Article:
The Quakers were the first group to champion the abolition of the British slave trade. They set up the Committee on the Slave Trade in 1783, which paved the way for the Society for the Abolition of the Slave Trade, founded by Granville Sharp and Thomas Clarkson in 1787.
The society needed a sympathetic advocate to represent the cause. They found the ideal candidate in William Wilberforce, who became their spokesperson. Wilberforce had strong political backing from his friend the Prime Minister, William Pitt, who set up a Privy Council Committee to investigate the slave trade and asked Wilberforce to lead the Abolition campaign in parliament.
The aim of the Abolition Society was to abolish British involvement in the slave trade, rather than attempt to end slavery altogether. They did this by raising awareness of the barbaric practices involved in the trade.
Thomas Clarkson, the founder of the Abolition Society, began the fight by collecting as much evidence against slavery as possible. He visited the Liverpool and Bristol docks and took statements from the crew members of slave ships. Clarkson also collected equipment used on board, including iron hand and leg shackles and branding irons. He also took measurements of the ship's holds where as many as 700 slaves were kept chained together, often so tightly that they were unable to turn around during the 6-8 week journey.
Painting 'A Word Picture' of Slavery
Clarkson published his findings in a booklet entitled A Summary View of the Slave Trade and of the Probable Consequences of Its Abolition, in 1787. He travelled the country giving out anti-slavery leaflets describing the horrific conditions endured by slaves on board slave ships. He also took with him a box of African goods such as wood, spices and cloth. He argued that Britain could still make a profit by trading in goods rather than slaves with countries in the African continent.
Largely down to the wealth of evidence and knowledge supplied by Clarkson, Wilberforce was so well informed on the subject of slavery that he was able to give his three-hour Abolition Bill speech to members of the House of Commons in 1789. Wilberforce used his speech to 'paint a word picture' of the horrors of the slave trade and in particular of the Middle Passage. He made sure not to directly attack his political opponents who were in favour of keeping the slave trade, but appealed to their consciences instead.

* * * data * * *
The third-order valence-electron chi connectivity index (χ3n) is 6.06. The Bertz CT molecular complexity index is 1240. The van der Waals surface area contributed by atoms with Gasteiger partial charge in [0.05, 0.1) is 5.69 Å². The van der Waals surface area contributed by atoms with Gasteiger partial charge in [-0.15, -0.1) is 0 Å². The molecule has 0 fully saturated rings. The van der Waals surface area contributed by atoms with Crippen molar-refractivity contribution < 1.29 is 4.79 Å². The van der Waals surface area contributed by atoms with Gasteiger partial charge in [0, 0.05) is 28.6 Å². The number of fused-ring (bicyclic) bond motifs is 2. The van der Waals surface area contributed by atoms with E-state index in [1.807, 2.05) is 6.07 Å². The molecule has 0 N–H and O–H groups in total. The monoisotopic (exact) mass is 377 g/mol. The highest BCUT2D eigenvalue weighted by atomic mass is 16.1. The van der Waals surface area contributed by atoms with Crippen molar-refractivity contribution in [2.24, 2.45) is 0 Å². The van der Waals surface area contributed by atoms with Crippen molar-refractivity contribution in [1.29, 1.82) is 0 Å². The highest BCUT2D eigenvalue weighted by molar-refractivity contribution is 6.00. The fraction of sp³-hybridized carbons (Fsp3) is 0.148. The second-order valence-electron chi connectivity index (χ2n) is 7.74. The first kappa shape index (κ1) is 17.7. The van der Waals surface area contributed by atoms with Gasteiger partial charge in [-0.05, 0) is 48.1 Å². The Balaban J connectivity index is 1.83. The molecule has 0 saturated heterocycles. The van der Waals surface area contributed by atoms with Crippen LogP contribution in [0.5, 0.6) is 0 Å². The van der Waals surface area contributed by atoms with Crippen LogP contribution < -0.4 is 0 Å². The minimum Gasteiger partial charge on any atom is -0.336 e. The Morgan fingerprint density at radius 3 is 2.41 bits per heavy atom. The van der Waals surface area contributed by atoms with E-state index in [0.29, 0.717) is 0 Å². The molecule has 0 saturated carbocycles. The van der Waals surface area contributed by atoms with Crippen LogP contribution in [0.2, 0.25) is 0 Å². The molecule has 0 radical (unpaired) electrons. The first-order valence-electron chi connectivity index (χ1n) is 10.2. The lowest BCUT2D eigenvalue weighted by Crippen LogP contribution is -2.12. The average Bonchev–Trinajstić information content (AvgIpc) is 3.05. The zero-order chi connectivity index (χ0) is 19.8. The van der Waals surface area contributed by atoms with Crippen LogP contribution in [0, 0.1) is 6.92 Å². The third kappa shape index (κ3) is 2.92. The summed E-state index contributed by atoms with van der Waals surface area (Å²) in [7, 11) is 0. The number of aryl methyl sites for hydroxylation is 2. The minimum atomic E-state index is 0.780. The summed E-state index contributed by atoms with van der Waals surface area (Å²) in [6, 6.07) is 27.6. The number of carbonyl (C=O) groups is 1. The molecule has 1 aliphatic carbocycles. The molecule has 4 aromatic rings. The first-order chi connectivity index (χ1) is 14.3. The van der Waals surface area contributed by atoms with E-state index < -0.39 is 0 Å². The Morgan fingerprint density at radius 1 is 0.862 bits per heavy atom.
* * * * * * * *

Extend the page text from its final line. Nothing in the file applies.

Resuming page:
Following Wilberforce's speech, The House of Commons was undecided and adjourned the debate. During this time that war broke out with France and the French Revolution took place. Political attention was diverted away from the abolition of the slave trade, but Wilberforce and the abolitionists didn't give up their cause. They simply carried on gathering evidence and campaigning.
The Sugar Boycott
One of the most successful campaigns carried out by the Abolition Movement was the Sugar Boycott. In 1791 the society distributed leaflets encouraging the public, and especially women, not to buy or use sugar produced in the West Indies by slaves. As a result about 300,000 people boycotted sugar and sales began to drop.
In an effort to increase sales, some shops stocked only sugar imported from India, which had not been produced by slaves and labelled it to show this. Many British women supported the sugar boycott. At that time they did not have the vote, but by taking action against slavery, their voices could be heard. To promote the abolitionist cause, many household objects, such as sugar bowls and milk jugs, were produced carrying sympathetic slogans and images of slaves. The campaigners also persuaded thousands of people to sign petitions calling for the end to the slave trade.
So many members of the public gave their support to the campaign that politicians and businesspeople could no longer ignore the will of the people. Producers and importers of goods grown in the West Indies started to see the economic benefits of slavery dwindle.
Finally, in 1807, the Abolitionists achieved their first major political success following the passing of the Abolition of the Slave Trade Act. Although it was an important milestone, the act only made the trading of slaves an illegal activity, rather than making slavery itself illegal.
It wasn't until August 1, 1833, after much campaigning and protest by slaves, former slaves and white abolitionists, that full legal freedom was granted to all slaves, and the Anti-Slavery Society was disbanded.
Abolition - ending something officially, making a law against it
Adjourned - a temporary break in a meeting or court case
Advocate - someone who speaks for another person, like a lawyer
Boycott - to refuse to deal with something or someone as a protest
Dwindle - when something slowly decreases or comes to an end
Importer - someone who brings overseas goods into the country
Opponents - people who fight or compete against you
Statement - a description of facts or an account of something
Sympathetic - understanding someone else's feelings